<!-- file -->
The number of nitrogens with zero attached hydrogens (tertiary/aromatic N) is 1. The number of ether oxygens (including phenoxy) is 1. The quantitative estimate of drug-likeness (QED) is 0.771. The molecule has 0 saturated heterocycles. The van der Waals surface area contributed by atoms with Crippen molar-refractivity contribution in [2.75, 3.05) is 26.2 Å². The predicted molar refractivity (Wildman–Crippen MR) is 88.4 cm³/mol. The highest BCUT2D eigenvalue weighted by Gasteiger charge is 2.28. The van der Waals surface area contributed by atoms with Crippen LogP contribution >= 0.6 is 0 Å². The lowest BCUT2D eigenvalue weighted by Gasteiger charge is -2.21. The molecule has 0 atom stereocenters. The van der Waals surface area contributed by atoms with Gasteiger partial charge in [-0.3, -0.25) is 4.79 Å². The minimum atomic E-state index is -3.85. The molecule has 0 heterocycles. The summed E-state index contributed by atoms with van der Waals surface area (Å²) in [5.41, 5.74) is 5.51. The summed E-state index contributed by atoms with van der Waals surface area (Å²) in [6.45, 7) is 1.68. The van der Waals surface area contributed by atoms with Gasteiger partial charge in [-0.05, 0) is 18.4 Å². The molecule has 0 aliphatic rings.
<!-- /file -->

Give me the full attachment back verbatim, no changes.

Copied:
The number of nitrogens with zero attached hydrogens (tertiary/aromatic N) is 1. The number of ether oxygens (including phenoxy) is 1. The quantitative estimate of drug-likeness (QED) is 0.771. The molecule has 0 saturated heterocycles. The van der Waals surface area contributed by atoms with Crippen molar-refractivity contribution in [2.75, 3.05) is 26.2 Å². The predicted molar refractivity (Wildman–Crippen MR) is 88.4 cm³/mol. The highest BCUT2D eigenvalue weighted by Gasteiger charge is 2.28. The van der Waals surface area contributed by atoms with Crippen LogP contribution >= 0.6 is 0 Å². The lowest BCUT2D eigenvalue weighted by Gasteiger charge is -2.21. The molecule has 0 atom stereocenters. The van der Waals surface area contributed by atoms with Gasteiger partial charge in [-0.3, -0.25) is 4.79 Å². The minimum atomic E-state index is -3.85. The molecule has 0 heterocycles. The summed E-state index contributed by atoms with van der Waals surface area (Å²) in [5.41, 5.74) is 5.51. The summed E-state index contributed by atoms with van der Waals surface area (Å²) in [6.45, 7) is 1.68. The van der Waals surface area contributed by atoms with Gasteiger partial charge in [-0.05, 0) is 18.4 Å². The molecule has 0 aliphatic rings.